I’ve changed my mind about cooking as I’ve gotten older. You see, when I was in my 20s and 30s, I thought cooking was a waste of time. My philosophy then was, “Why spend all this time and effort preparing a meal when it will be gone so quickly? Instead, I want to focus on something that will be lasting.”
However, several situations conspired to alter that early philosophy and suddenly I’ve turned into someone who enjoys – and values — cooking. I’ve even had others over for dinner and shared recipes that I’ve loved.
So how did life change my mind? Here goes:
- When I was growing up, my mother’s mantra was: “Try everything on your plate. If you hate it, you don’t have to eat it, but at least you’ll have tried it.” That approach – with a few exceptions – has guided my palate ever since.
- I moved to a city — Austin, TX –just as the concept of “foodie” was taking hold. I discovered so many diverse restaurants with offerings beyond what I had previously experienced so meals became an adventure.
- While still living in Austin, I befriended several foodies – especially Rose, Billie and Roger. They not only took me to wonderful restaurants where chefs created unique flavors, but these friends were also wonderful cooks in their own right. They encouraged me to expand my palate and to start thinking about cooking.
- Grocery stores started offering more diverse products. I was fortunate that Central Market opened while I lived in Austin. This store was stocked with a cornucopia of culinary goodies and surprises; additionally, the store offered cooking classes that made different cuisines accessible. In fact, I would take out-of-town friends on a tour of Central Market because I was amazed by its forward-thinking approach.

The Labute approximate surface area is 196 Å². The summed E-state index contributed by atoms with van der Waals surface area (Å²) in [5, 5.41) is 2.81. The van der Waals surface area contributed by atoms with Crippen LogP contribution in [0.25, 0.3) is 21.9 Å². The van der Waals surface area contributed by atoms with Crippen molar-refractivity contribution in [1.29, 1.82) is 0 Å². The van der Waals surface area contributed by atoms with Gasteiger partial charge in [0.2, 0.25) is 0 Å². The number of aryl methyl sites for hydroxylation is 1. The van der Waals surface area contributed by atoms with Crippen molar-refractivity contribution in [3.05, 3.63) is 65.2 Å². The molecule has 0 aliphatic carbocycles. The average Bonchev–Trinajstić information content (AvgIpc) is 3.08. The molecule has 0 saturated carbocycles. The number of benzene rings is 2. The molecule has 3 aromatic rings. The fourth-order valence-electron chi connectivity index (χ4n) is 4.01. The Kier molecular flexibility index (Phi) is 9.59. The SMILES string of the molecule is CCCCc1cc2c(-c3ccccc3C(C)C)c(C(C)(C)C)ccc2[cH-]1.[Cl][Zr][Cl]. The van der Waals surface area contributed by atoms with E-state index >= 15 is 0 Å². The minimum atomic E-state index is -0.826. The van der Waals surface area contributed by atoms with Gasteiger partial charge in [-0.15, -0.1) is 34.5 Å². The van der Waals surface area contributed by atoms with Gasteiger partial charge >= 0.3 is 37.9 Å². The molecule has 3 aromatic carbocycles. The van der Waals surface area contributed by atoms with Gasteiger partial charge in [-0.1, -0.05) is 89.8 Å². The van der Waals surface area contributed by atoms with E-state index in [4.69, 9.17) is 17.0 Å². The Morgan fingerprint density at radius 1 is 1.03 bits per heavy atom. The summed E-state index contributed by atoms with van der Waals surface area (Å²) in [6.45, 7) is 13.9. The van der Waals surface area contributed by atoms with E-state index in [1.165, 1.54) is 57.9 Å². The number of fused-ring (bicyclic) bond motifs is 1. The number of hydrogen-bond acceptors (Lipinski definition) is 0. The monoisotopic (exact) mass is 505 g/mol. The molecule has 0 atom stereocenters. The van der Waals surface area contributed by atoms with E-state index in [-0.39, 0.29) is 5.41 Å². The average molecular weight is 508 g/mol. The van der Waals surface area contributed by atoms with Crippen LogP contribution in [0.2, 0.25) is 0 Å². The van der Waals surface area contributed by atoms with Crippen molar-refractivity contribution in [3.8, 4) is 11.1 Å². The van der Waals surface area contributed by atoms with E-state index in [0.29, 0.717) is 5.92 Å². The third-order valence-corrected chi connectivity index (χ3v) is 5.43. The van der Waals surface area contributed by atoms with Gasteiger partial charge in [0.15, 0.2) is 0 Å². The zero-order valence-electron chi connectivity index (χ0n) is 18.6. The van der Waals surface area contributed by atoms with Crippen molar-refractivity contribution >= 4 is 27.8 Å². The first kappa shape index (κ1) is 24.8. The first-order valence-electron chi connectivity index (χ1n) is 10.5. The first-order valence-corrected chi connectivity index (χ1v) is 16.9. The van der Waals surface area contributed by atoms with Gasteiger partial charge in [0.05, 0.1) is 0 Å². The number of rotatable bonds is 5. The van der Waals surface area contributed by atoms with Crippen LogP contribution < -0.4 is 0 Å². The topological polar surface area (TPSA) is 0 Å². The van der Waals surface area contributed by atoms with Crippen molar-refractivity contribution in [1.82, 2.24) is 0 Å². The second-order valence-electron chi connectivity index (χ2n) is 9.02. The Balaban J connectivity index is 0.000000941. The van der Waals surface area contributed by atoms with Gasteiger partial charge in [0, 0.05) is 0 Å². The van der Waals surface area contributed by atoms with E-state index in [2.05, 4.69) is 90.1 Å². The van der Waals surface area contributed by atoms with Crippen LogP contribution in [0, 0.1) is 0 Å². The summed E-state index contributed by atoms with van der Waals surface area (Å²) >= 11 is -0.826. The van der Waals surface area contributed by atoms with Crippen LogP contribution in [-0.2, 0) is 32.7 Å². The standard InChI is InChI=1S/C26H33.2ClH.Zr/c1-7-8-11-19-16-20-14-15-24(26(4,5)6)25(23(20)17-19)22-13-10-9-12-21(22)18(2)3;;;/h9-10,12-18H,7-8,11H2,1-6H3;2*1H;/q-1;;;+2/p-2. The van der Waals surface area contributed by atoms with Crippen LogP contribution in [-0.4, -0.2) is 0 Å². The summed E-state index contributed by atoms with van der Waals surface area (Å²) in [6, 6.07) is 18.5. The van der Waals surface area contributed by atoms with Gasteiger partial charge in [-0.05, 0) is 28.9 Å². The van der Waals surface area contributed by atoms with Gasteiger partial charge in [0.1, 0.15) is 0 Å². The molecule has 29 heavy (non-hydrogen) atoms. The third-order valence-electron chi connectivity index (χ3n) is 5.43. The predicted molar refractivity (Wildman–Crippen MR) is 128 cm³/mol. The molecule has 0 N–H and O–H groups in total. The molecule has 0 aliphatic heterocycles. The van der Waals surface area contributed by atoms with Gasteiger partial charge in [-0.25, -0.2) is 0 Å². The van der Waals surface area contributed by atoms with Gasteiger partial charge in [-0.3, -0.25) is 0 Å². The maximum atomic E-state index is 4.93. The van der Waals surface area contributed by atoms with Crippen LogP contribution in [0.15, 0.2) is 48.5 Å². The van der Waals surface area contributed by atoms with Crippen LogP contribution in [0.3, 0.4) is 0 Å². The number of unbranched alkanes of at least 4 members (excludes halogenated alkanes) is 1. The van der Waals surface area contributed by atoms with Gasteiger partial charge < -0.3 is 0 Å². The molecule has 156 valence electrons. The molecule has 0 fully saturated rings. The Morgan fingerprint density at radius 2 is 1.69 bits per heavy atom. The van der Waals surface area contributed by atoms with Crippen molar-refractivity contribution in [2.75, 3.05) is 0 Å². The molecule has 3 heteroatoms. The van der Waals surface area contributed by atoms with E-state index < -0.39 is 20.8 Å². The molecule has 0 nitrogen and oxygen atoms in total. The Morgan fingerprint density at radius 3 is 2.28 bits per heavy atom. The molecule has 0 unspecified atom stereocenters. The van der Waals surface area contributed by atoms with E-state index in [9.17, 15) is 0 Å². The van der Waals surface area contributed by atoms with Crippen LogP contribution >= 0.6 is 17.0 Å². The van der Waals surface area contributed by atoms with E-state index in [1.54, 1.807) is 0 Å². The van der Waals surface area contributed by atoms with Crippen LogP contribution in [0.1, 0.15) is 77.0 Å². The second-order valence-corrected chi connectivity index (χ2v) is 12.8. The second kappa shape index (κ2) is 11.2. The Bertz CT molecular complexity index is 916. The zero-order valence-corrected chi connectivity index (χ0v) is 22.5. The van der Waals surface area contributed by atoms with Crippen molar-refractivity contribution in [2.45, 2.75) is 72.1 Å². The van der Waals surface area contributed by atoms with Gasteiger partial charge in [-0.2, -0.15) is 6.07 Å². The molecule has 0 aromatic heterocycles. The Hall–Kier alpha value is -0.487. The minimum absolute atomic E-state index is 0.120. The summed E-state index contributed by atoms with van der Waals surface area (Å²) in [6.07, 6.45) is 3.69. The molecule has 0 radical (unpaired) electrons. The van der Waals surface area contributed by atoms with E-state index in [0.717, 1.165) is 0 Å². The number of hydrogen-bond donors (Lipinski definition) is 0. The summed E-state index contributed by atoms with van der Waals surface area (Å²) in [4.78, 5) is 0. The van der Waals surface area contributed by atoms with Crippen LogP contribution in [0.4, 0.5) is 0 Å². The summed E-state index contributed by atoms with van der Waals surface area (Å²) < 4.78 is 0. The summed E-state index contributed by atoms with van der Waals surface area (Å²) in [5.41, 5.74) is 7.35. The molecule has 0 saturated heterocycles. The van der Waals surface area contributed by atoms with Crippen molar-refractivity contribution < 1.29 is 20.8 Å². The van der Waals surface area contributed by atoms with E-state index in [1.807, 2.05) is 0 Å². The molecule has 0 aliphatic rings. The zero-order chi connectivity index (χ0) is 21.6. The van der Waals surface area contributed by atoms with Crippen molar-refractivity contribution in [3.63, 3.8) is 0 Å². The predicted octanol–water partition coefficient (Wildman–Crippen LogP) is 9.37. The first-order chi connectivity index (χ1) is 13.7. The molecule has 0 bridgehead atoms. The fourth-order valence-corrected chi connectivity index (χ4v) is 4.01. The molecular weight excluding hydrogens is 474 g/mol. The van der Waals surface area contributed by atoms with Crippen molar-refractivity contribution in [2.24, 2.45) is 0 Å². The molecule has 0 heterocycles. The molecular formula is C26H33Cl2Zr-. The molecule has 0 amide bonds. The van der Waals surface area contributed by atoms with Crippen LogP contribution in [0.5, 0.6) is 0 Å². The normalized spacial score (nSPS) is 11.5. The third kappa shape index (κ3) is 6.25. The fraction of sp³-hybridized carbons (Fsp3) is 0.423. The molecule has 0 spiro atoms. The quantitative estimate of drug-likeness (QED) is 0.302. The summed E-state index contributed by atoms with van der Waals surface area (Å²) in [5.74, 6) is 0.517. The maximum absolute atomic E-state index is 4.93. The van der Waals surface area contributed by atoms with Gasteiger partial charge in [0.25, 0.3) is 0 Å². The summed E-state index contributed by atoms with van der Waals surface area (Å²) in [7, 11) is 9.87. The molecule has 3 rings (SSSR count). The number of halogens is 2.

Then, just as I was fully embracing these culinary experiences, I moved to a community where the primary food offerings were hamburgers, Mexican food, barbeque and chicken-fried steak. While there’s nothing inherently wrong with these meals, I don’t care to eat them every day. Instead, I found myself craving the food that I had in Austin – so I had to break down and learn to make these foods myself. Plus, I discovered that many meals offered on restaurant menus are inherently unhealthy since they are laden with calories, fat, sodium and sugar. By learning to prepare my own meals, I now have firsthand knowledge of the various ingredients that comprise a dish. I’ve learned to see cooking as a way to nurture myself and others and support a healthy lifestyle.
So how did I learn to cook? Fortunately, before I moved from Austin, I purchased Quick Cuisine: Easy and Elegant Recipes for Every Occasion by Ann Clark. That cookbook opened new doors for me and I found I could prepare tasty meals on my own. I even purchased a copy for my mother and marked the many recipes – such as paillard of chicken breast with Parmesan; spinach fettuccine with walnut-gorgonzola sauce; spaghetti with Italian sausage, sun-dried tomatoes and oregano; angel hair pasta salad with basil, tomatoes and sliced grilled steak; Mexican potato, corn and poblano soup; and soupe au pistou — that I had made and liked.
In the years since, I have accumulated a lot of cookbooks spanning a wide range of culinary areas – baking, international cuisines, grilling and collections by well-respected chefs. I’m currently going through and culling my collection. My decision is based on cooking four diverse recipes from each cookbook. To keep a place on my shelf, I need to really like three of those recipes. The cookbooks that don’t cut the mustard (so to speak) are going to the resale shop. The rest are staying in my kitchen – and may be featured in future I Start Wondering posts to guide others who are interested in expanding their culinary skills.
So here’s to trying new recipes, different ingredients and cooking techniques. Bon appetite!
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